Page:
On Tuesday, a Philadelphia jury awarded a $28 million verdict to a woman who developed gastrointestinal bleeding while taking the popular blood thinner Xarelto. Though many have claimed similar injuries, this Xarelto verdict is the first of its kind.

Manufactured and distributed by Janssen Pharmaceuticals Inc. and Bayer Healthcare Pharmaceuticals Inc., Xarelto is used by more than 30 million patients in 130 countries to treat and prevent life-threatening blood clots.

But while the drug has been effective for many people, some have experienced serious bleeding side effects that have led to lawsuits.

The Xarelto Verdict

Xarelto Case Specifics

  • Hartman v. Janssen Pharmaceuticals Inc. et al.
  • Case number 160503416
  • Court of Common Pleas of Philadelphia County, Pennsylvania

The case centers around Lynn Hartman, a woman from Indiana, who developed gastrointestinal bleeding while taking Xarelto. The Xarelto verdict includes nearly $2 million in compensatory damages and $26 million in punitive damages.

The charges include strict liability, defects in manufacturing and design, failure to warn, negligence, breach of express warranty, breach of implied warranty, misrepresentation, fraud, and violation of consumer protection laws.

This isn’t the first time Bayer AG and Johnson & Johnson have been to court over Xarelto’s risks. It is, however, the first win for an injured patient. The companies won three previous bellwether trials when juries in the federal multidistrict litigation were in favor of the manufacturers.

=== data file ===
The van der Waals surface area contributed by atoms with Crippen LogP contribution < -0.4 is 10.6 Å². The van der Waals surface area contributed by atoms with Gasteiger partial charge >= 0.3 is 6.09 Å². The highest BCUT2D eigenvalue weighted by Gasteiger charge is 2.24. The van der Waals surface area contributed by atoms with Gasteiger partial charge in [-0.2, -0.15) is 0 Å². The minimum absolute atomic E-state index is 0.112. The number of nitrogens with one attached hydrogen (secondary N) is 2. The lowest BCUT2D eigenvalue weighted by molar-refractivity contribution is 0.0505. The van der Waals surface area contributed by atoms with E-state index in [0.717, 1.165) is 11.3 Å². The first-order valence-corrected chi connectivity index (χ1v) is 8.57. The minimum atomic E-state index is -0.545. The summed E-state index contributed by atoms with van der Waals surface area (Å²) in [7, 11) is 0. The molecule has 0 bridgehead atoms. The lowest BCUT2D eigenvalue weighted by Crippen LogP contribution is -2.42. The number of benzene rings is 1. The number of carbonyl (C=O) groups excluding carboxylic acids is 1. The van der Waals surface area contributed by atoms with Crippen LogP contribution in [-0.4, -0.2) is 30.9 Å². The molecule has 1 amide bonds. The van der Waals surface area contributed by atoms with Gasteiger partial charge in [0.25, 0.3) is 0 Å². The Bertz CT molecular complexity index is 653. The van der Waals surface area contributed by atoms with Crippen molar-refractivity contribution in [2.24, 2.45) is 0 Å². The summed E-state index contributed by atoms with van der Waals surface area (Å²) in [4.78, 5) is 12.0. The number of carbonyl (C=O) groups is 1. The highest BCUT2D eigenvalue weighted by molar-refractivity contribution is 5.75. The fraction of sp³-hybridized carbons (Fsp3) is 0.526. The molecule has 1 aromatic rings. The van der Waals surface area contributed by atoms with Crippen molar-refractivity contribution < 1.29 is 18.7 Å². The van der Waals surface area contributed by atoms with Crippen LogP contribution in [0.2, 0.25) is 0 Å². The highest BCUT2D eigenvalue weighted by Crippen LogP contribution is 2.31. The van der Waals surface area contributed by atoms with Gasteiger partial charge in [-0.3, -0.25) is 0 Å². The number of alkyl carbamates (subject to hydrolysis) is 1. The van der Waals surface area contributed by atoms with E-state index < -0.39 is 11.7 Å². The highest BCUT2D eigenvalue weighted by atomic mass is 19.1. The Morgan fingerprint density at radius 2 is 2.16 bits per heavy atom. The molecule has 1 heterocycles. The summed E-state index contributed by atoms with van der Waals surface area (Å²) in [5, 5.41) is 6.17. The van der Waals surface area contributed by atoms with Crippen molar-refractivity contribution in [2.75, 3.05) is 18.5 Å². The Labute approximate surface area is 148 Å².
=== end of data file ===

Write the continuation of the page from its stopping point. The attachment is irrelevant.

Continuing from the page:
The jury in Philadelphia examined a few key issues:

  • Xarelto's label says it “can cause serious and fatal bleeding.” Though the drug labeling does indicate an associated risk of bleeding, the courts have argued the warning is inadequate.
  • A global Xarelto clinical trial found a higher rate of bleeding for patients in the United States, 8.1 percent compared to 3.6 percent annually.
  • The trial also brought to light how the drug mixes with aspirin.
  • The attorneys also mentioned some patients having higher levels of medication in their blood.
  • The attorneys advocating for Harman claimed Xarelto is more likely to cause adverse events than comparable options like Eliquis and Pradaxa. The drugmakers argue there is no evidence indicating that.

David Kessler, the former FDA commissioner, said he believes doctors should have been informed about the higher risk of bleeding adverse events in the United States. He said the information is important, according to Law360.

“They did not adequately notify physicians that some patients are at higher risk than others,” Kessler said. “That’s what I believe.”

“I would want to know about it. It’s a clinically significant adverse event, it’s a demographic characteristic, and it should be on the label.”

Hartman’s physician was called to testify by the defense attorney. The physician claimed that Hartman wouldn’t have done anything differently had she known the risks. Because she never received the risk information, it's difficult to say whether she would have changed her mind.

There are more than 1,500 product liability claims in the Philadelphia County Court of Common Pleas mass tort. The mass tort consolidates the claims. There are also more than 18,500 pending cases in federal multidistrict litigation at the U.S. District Court for the Eastern District of Louisiana.